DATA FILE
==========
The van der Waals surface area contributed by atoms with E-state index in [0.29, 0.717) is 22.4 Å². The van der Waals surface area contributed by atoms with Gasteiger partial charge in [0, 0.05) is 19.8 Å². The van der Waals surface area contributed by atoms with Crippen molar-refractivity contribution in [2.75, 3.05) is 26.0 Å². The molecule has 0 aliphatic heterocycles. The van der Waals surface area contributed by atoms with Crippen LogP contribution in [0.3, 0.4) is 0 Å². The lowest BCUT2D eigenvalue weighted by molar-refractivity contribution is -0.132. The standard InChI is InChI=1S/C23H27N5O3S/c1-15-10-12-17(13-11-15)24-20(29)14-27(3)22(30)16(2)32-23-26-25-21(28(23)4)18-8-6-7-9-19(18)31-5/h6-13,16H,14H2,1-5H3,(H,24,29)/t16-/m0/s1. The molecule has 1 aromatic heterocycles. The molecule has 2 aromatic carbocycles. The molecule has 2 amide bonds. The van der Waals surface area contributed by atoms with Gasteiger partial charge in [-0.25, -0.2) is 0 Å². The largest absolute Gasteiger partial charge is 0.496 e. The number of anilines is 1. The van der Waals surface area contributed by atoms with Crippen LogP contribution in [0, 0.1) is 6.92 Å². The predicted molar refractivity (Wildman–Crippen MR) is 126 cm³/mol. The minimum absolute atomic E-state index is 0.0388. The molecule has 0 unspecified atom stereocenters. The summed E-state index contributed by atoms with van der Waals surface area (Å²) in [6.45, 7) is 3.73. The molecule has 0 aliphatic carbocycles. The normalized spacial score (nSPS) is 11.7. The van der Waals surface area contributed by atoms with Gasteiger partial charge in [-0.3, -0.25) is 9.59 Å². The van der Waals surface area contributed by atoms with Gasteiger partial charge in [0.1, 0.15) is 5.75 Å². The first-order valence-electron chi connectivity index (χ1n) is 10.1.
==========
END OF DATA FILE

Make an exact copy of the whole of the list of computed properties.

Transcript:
The van der Waals surface area contributed by atoms with E-state index in [0.29, 0.717) is 22.4 Å². The van der Waals surface area contributed by atoms with Gasteiger partial charge in [0, 0.05) is 19.8 Å². The van der Waals surface area contributed by atoms with Crippen molar-refractivity contribution in [2.75, 3.05) is 26.0 Å². The molecule has 0 aliphatic heterocycles. The van der Waals surface area contributed by atoms with Crippen LogP contribution in [0.3, 0.4) is 0 Å². The lowest BCUT2D eigenvalue weighted by molar-refractivity contribution is -0.132. The standard InChI is InChI=1S/C23H27N5O3S/c1-15-10-12-17(13-11-15)24-20(29)14-27(3)22(30)16(2)32-23-26-25-21(28(23)4)18-8-6-7-9-19(18)31-5/h6-13,16H,14H2,1-5H3,(H,24,29)/t16-/m0/s1. The molecule has 1 aromatic heterocycles. The molecule has 2 aromatic carbocycles. The molecule has 2 amide bonds. The van der Waals surface area contributed by atoms with Gasteiger partial charge in [-0.25, -0.2) is 0 Å². The largest absolute Gasteiger partial charge is 0.496 e. The number of anilines is 1. The van der Waals surface area contributed by atoms with Crippen LogP contribution in [0, 0.1) is 6.92 Å². The predicted molar refractivity (Wildman–Crippen MR) is 126 cm³/mol. The minimum absolute atomic E-state index is 0.0388. The molecule has 0 unspecified atom stereocenters. The summed E-state index contributed by atoms with van der Waals surface area (Å²) in [6.45, 7) is 3.73. The molecule has 0 aliphatic carbocycles. The normalized spacial score (nSPS) is 11.7. The van der Waals surface area contributed by atoms with Gasteiger partial charge in [-0.3, -0.25) is 9.59 Å². The van der Waals surface area contributed by atoms with Gasteiger partial charge in [0.1, 0.15) is 5.75 Å². The first-order valence-electron chi connectivity index (χ1n) is 10.1.